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"I tried to learn scripting but failed!"

Does this sound familiar?! Did you also had multiple goes at scripting before?

Something weird is happening in the last few years. The desire to improve your own life and acquiring new skills is rising while the actual execution is falling. Often we kind of learn something new but rarely enough to actually have a deeper impact on our lives.

At the start of all of my masterclasses I ask my students "What do you want to achieve here?". The most common answer these days is:

"I tried to learn scripting before and failed.

This time I finally want to get it once and for all."

On one side I get it. I once was in the same shoes of not being into scripting and avoiding it since "I am not a programmer" until I was. On the other side I always wondered how those successful people who learned professional skills on their own - mostly without any school to teach them - are failing to learn scripting? It's kind of bizarre but the difference lies in admiration. Most of us admire films, games, work or people. I don't think any of us here admires software or pipelines. (Okay maybe I do a little but it wasn't always like that.)

Most of us want to learn scripting because we were told that it's good for work and career and we saw how practical it can be in action. So why isn't that enough?

Because it's alien and it's hard. We forget how slow we crawled through the process of actually acquiring our current skills. We invested countless of hours often without noticing before deciding to become good or professional at it. Most of us never even touched scripting before until we decided to become scripter.

A lot of professionals joining my masterclasses are there to finally get it which is a great challenge. To learn something like scripting I believe you have to have a community of similar learners, being held accountable, need assignments and deadlines, clear and current goals so you have the motivation, daily scripting routines and chances to ask questions and opportunities to get feedback on your scripts to know what you're doing well and what needs to be improved. It's just that simple! 😄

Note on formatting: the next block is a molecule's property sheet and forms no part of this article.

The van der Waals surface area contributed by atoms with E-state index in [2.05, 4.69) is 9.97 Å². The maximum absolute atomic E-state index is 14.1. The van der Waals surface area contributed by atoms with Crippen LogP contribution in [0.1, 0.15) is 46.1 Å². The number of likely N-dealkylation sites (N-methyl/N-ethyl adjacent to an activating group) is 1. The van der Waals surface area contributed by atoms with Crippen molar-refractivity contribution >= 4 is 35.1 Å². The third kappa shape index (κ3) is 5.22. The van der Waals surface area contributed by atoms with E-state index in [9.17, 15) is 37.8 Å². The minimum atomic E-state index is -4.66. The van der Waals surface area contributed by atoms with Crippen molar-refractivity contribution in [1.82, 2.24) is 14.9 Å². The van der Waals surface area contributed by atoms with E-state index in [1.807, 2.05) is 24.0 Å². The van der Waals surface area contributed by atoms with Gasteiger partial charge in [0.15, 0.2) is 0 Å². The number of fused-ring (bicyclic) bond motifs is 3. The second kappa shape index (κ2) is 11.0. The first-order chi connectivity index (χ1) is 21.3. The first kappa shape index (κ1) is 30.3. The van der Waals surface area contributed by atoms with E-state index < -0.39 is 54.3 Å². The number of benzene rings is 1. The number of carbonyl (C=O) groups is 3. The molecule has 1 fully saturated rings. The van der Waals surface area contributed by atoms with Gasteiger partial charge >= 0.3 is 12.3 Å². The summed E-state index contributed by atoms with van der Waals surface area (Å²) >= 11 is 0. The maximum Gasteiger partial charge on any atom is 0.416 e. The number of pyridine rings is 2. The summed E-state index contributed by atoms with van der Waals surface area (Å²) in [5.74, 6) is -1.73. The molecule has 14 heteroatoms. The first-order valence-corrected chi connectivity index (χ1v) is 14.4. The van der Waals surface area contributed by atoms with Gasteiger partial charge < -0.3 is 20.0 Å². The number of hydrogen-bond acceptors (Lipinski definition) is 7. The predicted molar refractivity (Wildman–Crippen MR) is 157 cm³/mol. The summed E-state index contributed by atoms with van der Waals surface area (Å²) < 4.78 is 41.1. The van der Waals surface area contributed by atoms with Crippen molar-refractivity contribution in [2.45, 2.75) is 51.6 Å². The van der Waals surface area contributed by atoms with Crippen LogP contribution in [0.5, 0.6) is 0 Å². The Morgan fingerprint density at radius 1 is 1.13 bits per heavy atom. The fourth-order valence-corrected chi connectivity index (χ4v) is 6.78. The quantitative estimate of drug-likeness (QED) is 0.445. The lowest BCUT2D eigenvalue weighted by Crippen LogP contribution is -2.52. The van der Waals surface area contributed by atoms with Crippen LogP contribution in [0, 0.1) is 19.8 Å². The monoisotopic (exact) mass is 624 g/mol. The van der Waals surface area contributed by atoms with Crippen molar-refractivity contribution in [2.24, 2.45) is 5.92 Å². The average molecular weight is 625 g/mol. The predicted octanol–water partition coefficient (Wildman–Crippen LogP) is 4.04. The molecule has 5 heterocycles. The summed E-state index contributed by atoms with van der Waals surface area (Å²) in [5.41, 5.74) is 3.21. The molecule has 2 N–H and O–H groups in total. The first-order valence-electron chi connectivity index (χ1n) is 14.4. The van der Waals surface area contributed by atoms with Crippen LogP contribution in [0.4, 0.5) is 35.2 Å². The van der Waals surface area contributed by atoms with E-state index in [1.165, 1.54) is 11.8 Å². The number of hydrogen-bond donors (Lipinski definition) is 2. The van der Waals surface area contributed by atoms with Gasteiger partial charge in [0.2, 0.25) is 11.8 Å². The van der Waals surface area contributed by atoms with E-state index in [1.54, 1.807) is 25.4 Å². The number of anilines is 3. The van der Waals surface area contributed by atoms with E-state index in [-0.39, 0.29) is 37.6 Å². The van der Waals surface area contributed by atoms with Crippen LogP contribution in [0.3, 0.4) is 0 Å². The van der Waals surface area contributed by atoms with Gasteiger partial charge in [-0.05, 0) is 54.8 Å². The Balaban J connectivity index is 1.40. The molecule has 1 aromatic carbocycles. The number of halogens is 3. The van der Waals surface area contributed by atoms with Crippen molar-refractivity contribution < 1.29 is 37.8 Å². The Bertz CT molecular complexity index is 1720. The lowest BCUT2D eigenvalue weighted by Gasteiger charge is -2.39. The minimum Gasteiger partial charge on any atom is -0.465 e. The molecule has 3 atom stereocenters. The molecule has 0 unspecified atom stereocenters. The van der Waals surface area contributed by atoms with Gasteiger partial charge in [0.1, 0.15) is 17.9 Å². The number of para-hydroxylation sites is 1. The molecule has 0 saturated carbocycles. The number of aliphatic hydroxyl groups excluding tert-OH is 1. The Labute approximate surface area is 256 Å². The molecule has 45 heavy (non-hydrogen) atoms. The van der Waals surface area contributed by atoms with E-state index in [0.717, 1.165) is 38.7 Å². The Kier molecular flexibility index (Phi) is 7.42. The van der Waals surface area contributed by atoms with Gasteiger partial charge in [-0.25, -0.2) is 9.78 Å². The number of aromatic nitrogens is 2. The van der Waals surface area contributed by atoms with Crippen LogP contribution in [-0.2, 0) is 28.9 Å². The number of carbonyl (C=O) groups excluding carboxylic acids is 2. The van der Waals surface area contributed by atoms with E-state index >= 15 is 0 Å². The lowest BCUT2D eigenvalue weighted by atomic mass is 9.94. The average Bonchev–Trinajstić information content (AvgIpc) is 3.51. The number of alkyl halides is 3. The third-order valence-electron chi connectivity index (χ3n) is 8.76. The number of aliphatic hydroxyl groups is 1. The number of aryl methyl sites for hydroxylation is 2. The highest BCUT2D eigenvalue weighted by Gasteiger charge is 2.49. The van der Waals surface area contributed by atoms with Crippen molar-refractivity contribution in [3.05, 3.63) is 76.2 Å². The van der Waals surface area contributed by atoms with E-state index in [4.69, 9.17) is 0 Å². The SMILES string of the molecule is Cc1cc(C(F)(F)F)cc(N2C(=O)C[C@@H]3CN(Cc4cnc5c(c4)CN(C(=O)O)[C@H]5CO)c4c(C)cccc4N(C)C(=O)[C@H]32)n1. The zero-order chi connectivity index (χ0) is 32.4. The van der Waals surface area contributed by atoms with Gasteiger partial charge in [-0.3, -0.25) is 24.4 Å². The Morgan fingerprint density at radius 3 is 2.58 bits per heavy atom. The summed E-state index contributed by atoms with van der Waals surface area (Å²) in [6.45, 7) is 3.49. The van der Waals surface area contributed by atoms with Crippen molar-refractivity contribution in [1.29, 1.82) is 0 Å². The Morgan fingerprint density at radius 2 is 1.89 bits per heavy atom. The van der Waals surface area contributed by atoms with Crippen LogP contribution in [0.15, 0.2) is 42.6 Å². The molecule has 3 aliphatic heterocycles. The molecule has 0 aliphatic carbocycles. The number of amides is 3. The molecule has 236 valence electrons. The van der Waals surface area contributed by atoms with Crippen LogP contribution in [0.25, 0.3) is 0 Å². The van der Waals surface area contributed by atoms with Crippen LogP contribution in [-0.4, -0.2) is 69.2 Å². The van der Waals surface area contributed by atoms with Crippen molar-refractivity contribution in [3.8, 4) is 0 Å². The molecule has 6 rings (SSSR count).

Okay, maybe it's not thaaaaaaat simple especially when we actually break it down like this. But it's not that hard either. Here is what I think you need to learn scripting in a short amount of time so it sticks:

  1. Well structured learning materials with videos and notes

  2. Q&As to ask questions

  3. Regular assignments to test your understanding

  4. Deadlines and assignment feedback to learn and keep pushing

  5. A community of similar minded people who go through the same process

  6. A clear and current goal to see success

After teaching Python for years now this concept works best for most. If Alcoholics Anonymous told us something than that we can get through anything if we do it in a group. I can't promise to get everyone - believe me I tried - because life gets in the way, some overestimate their motivation and commitment and maybe you don't get my teaching style. But I am aiming to get most of you so you can finally say to your colleagues, friends and family - who will ask you to fix their PC afterwards:

"I know scripting!"

Here is how I got into scripting:

After studying law for a few years I noticed that it wasn't for me. Surprise! Law is incredibly boring. So I was looking for other ways to do "something with media". Journalism had too much history in its curriculum and all those fancy private schools for games and animation just looked awfully expensive but cheap in their education. For non Europeans: Education is mostly free in Germany. My eyes landed on media computer science and I thought: "I like the media part but I'm not a fan of the computer science part." remembering how I cheated my way in computer science at school.

I decided to give it a try anyway. So I went to the library where I worked part time and collected all the books for beginner I could find - I probably picked the one with the prettiest covers - and started to read. The first few weeks felt like looking into a void. "What is this binary and hex stuff?!" I was wondering. After a few pages I stopped and opened another book and another one and another one and so on.

A few weeks went by until I noticed something. I noticed that I slowly got it. I still wasn't sure why I learned all this unnecessary bullshit but I got the basics. So I started to actually write some code in Java and had my first eureka moment when the computer told me: "Looks okay!". I remember sitting alone in my room and celebrating with a loud "Yeah!". That was the moment I got hooked on scripting and applied for a degree in media computer science and the rest is history or a story for another time.

Here is my story and a few tips in video form:


Learning scripting can be tough but it doesn't need to be. If you also want to finally get Python and have the will to execute the next semester for my Python masterclasses starts in April. They're now open for enrollment and limited to a certain group size. Check out my Python for Maya and Python for Nuke masterclasses. See you there! 😊

Thanks for reading,


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